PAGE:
King Noble the Lion decided to hold a big court session to pass judgment on the many crimes of Reynard the Fox. He had insulted Izegrim the Wolf and his wife, stolen the last sausages from Curtise the Dog, and had eaten all the children of Chanticleer the Cock. Yes, Reynard had played so many tricks that King Noble had asked Bruin the Bear to bring him to court.
So Bruin the Bear set off for Castle Malepart where Reynard lived. Once he arrived, he shouted loudly, “Lord Cousin, open up! I come as an envoy of the King and challenge you to court.”
Reynard heard this and quickly tried to come up with a trick. He kindly approached Bruin and said, “Hello, dear uncle! Of course, I would love to come, but I have a stomach ache.”
“Oh, what’s the matter?” asked Bruin the Bear. “Honey,” answered Reynard. “I don’t normally eat it, but I was so hungry.”
Bruin the Bear began to salivate at the thought of honey and asked if Reynard had any for him. “Of course,” said Reynard, and he took Bruin to the garden of carpenter Rust. Here lay a split tree trunk full of honey. “Just stick your head in here,” said the fox.
Bruin, who was unaware of any mischief, did so and immediately got stuck. Reynard made his escape. Roaring with pain and with the greatest difficulty, Bruin managed to pull his head out of the tree trunk, but his feet remained stuck. Reynard laughed at him and fled to his castle.
The noise attracted carpenter Rust’s attention, and he found a bear in his backyard. Out of fear, he quickly called all the other people from the village to kill the bear. Fortunately, Bruin was able to free himself in time, but he hurt his paw in the process. Furious, Bruin returned to King Noble’s court.
When the King heard the whole story from Bruin, he too was angry and promised revenge. He now sent Tibert the Cat to pick up Reynard. When Tibert arrived in Malepart and delivered his message, Reynard offered to take him to a place where there were a lot of mice, so he could enjoy himself after his journey.
He took the cat to the shed of the Priest. In the wall of the shed, Reynard had made a hole to easily steal a little chicken. However, the priest was aware of this and had set a trap. When Tibert the Cat crawled through the hole in search of mice, he got stuck instead of Reynard.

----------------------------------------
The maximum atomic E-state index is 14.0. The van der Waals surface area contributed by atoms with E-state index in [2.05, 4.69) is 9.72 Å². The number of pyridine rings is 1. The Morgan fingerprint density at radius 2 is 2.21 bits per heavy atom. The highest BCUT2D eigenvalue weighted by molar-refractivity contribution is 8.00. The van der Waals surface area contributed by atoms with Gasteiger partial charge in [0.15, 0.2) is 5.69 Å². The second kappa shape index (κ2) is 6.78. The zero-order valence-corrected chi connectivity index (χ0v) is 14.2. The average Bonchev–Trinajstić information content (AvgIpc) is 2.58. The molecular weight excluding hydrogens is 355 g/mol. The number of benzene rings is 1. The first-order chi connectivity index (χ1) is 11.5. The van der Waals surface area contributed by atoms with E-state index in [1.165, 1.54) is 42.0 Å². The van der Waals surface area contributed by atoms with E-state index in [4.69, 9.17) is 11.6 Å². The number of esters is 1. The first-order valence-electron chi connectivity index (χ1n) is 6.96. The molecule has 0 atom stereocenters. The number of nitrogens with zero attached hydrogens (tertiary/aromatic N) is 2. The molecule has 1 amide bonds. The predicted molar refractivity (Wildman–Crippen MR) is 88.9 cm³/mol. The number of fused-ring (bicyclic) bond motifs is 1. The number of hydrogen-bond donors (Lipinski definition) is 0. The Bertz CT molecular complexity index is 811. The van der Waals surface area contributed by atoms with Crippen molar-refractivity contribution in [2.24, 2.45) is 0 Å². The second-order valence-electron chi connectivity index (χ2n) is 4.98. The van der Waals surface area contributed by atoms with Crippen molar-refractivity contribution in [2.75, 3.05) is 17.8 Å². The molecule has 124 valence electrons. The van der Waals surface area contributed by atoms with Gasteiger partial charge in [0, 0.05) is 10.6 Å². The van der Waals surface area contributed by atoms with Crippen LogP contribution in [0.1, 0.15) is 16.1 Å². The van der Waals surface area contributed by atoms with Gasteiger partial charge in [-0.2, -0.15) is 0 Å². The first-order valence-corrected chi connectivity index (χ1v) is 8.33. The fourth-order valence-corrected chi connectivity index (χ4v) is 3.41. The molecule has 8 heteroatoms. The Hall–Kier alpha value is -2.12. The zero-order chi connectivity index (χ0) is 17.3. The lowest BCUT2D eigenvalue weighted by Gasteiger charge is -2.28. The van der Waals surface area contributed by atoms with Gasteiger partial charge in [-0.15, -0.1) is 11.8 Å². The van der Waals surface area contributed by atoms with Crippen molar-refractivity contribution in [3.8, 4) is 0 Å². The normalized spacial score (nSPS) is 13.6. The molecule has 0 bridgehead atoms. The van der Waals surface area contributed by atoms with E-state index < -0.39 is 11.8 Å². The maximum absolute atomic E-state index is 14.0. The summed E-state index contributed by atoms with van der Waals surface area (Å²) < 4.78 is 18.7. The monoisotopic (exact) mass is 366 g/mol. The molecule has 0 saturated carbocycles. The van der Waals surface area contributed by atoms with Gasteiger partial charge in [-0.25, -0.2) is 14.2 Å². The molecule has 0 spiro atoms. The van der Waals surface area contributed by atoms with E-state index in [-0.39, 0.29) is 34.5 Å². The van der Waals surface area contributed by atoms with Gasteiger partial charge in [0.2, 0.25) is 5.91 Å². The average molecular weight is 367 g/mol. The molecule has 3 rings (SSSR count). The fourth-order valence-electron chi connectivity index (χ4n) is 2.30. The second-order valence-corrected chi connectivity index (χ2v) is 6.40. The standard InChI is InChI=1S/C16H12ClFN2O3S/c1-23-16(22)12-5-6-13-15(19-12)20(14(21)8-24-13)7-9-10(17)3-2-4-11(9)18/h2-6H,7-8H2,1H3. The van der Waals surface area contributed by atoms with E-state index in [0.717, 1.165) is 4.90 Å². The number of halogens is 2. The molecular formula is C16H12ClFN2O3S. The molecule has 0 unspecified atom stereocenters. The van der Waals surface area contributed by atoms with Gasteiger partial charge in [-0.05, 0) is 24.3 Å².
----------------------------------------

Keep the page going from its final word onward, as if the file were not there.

Tibert begged the fox for help, but Reynard laughed at him and made his escape. When the Priest came into the shed and saw the prisoner, he thought it was Reynard, the thief. He quickly gathered his servants and together they wanted to kill the prisoner. Fortunately, Tibert was able to break the trap, but he hurt his eye during his escape.
When the King heard Tibert’s story, he was furious and now sent Grimbard the Badger to pick up Reynard. And lo and behold, Grimbard succeeded in bringing Reynard to court. All the accusations were read out on the spot. It didn’t look good for Reynard. But when Reynard started talking about the great treasure in Flanders, the King suddenly became lenient.
In exchange for the treasure, Reynard would be granted mercy. Bellin the Ram and Kyward the Hare would accompany him to collect the treasure just to be sure. Once they arrived in Malepart, Reynard left the ram waiting outside and went inside with the hare. But as soon as they were inside, Reynard bit the hare to death and ate him.
Reynard gave the hare’s head as a message to the King to be delivered by Bellin the Ram. The King was beside himself with anger and had Reynard forcefully removed from his residence, but Reynard was a clever talker. And in no time, he had convinced the King that Bellin the Ram was the guilty one and he himself was innocent.
He even offered to fight for his freedom with Izegrim the Wolf. His offer was accepted, and Reynard the Fox outsmarted the Wolf. Now King Nobel declared him free, made him a baron and counselor, and led him in a procession to his castle Malepart.